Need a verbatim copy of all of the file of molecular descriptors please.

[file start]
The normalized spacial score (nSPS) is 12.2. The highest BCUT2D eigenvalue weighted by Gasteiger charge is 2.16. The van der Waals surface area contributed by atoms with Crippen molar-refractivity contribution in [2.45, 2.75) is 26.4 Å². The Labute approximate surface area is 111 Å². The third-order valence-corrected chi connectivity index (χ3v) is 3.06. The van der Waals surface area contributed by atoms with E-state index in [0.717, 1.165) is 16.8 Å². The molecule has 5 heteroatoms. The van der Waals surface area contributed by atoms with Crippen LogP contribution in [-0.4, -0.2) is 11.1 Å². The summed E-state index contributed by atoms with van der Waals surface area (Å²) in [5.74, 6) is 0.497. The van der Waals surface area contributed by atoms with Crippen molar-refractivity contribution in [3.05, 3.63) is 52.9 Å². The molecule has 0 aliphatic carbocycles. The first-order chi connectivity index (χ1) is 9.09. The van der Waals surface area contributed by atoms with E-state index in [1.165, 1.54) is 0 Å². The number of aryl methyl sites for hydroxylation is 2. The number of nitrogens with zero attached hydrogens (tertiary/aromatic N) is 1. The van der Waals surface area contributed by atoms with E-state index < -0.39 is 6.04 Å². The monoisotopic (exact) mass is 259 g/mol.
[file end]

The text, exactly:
The normalized spacial score (nSPS) is 12.2. The highest BCUT2D eigenvalue weighted by Gasteiger charge is 2.16. The van der Waals surface area contributed by atoms with Crippen molar-refractivity contribution in [2.45, 2.75) is 26.4 Å². The Labute approximate surface area is 111 Å². The third-order valence-corrected chi connectivity index (χ3v) is 3.06. The van der Waals surface area contributed by atoms with E-state index in [0.717, 1.165) is 16.8 Å². The molecule has 5 heteroatoms. The van der Waals surface area contributed by atoms with Crippen LogP contribution in [-0.4, -0.2) is 11.1 Å². The summed E-state index contributed by atoms with van der Waals surface area (Å²) in [5.74, 6) is 0.497. The van der Waals surface area contributed by atoms with Crippen molar-refractivity contribution in [3.05, 3.63) is 52.9 Å². The molecule has 0 aliphatic carbocycles. The first-order chi connectivity index (χ1) is 9.09. The van der Waals surface area contributed by atoms with E-state index in [1.165, 1.54) is 0 Å². The number of aryl methyl sites for hydroxylation is 2. The number of nitrogens with zero attached hydrogens (tertiary/aromatic N) is 1. The van der Waals surface area contributed by atoms with E-state index < -0.39 is 6.04 Å². The monoisotopic (exact) mass is 259 g/mol.